I'd like to summarise what I wrote about skirmishing, delay, pursuit, force densities, shaping ops, armoured recce and so on over the course of the years:*
The best practice in future conventional (government vs. government, gloves off) land warfare will be to seek superiority in the voids between the few concentrations of forces.
There will be battalion battlegroups and (small) brigades that don't disperse much and can be treated as classic manoeuvre elements. Yet the spacing between them will be dozens of kilometres (maybe 100+ km in some scenarios, see Ukraine), and what happens in these "voids" is what decides the campaign. For it's what decides about ammunition supply for the manoeuvre elements, decides about their practical mobility (how impeded it is), deters them from advancing or not, blinds or enlightens their commanders and potentially denies army aviation operations.
The major manoeuvre elements (battlegroups, brigades) could execute their classic manoeuvres well if and only if the events in the voids permit it. Clashes between brigades would have a predetermined result because the shaping ops that happened in the voids delivered the real decision. The few classic battle-like clashes of massed forces would shatter already-doomed forces that didn't escape in time, akin to the elimination of pockets in WW2.
The void spaces would be devoid of united and massed forces larger than companies, but those independently-manoeuvering armoured-recce and long range scout-like forces in platoon and company or even only squad (LRS) size would dominate the voids, supported by long-range assets (artillery, electronic long-range surveillance and nighttime helo medevac mostly).
Their campaign - the scouting, skirmishing and observation campaign detached from larger forces - would be the decisive one. The army that's superior in this facet of land warfare would be as dominant as back in WW2 the armies that better mastered rapid operations with tank-heavy formations.
The better main battle tank may thus be of little consequence compared to the better armoured recce car and the better ability to call in responsive long-range artillery fires.
That's the real departure from classic land warfare as Carl von Clausewitz and other thinkers wrote about: They saw the decision in what mobile concentrations of great power would do, whereas in the future when a single sniper pair may doom a tank battalion with a radio call or two such concentrations of power should merely seal a deal that was already negotiated by the skirmishing forces.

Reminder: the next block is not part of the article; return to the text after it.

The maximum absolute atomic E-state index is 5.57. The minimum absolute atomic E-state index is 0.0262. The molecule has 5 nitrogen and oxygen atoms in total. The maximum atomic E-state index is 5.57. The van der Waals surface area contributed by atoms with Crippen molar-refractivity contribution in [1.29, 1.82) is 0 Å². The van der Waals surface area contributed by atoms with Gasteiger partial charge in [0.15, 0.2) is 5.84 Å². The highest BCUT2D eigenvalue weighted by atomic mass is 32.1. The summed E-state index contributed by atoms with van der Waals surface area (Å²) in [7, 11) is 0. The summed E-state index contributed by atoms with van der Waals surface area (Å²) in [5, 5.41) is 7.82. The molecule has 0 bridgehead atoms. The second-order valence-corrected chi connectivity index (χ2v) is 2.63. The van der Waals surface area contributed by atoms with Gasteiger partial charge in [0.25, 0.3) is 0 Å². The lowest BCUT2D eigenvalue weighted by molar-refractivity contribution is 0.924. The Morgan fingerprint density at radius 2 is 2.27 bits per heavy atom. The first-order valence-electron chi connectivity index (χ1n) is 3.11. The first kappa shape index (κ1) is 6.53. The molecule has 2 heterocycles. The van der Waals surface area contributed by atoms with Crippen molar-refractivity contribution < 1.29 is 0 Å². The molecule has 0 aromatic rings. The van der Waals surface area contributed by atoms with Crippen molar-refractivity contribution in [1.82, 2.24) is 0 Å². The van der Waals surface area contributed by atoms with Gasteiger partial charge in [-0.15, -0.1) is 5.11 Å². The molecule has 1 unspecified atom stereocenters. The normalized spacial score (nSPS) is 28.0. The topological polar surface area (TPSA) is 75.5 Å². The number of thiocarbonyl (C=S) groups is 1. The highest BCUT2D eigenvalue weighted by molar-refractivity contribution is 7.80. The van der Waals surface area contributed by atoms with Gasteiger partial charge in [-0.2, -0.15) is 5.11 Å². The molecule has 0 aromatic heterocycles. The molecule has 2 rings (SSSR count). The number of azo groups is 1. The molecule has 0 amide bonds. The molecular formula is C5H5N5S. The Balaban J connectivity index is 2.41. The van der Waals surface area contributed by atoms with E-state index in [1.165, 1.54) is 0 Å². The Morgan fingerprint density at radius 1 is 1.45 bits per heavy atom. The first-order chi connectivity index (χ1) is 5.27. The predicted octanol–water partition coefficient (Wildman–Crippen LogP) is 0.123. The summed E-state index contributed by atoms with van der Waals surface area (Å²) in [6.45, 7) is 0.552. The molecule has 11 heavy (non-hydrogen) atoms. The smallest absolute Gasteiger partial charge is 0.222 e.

Modern field manuals still follow the orthodox, classic patterns. They're either about the (small) unit level with little consideration for what their actions cause in the greater picture or they are about how to commit the force concentrations. They're not about (small) units shaping the battlefield with merely over-the-horizon support from force concentrations. The closest thing to this are probably the Jagdkampf tactic and Raumverteidigung doctrines. I'd rather emphasize this in the context of armoured reconnaissance forces, for well-armed combat-capable (instead of observation-focused) armoured recce is the closest to the needed skirmisher force for the voids.
The brigades meanwhile would be 'fleets in being' that contribute to the deterrence of opposing forces advances and serve as long-range support nodes to the skirmishers until committed to breaking an opposing peer formation (preferably in a pincer manoeuvre). They wouldn't need so much "Panzer" troops dash, but rather patience and long range arty. The highest demands would not be placed on the leaders of tank forces, but on the skirmishing armoured recce platoon and company leaders. That's what the 'best and brightest' officers should be assigned to. Meanwhile, nations with a rather cumbersome mechanised forces culture would merely need to improve on their evasion skills in order to avoid decisive engagements of their brigades until the shaping ops provided the right setting.
Nothing of this would prevent that actual generals would send actual brigades to clash with opposing brigades ASAP in a future conflict. Just as insights in the role of firepower didn't prevent the French army's suicidal offensive tactics in 1914, after all. I'm merely pointing out what I think will be best practices. It's not a prediction of actual future campaigns.
*: I'm too lazy to look up all the links. Simply click on the "Military theory" tag on the left if you want to look the stuff up..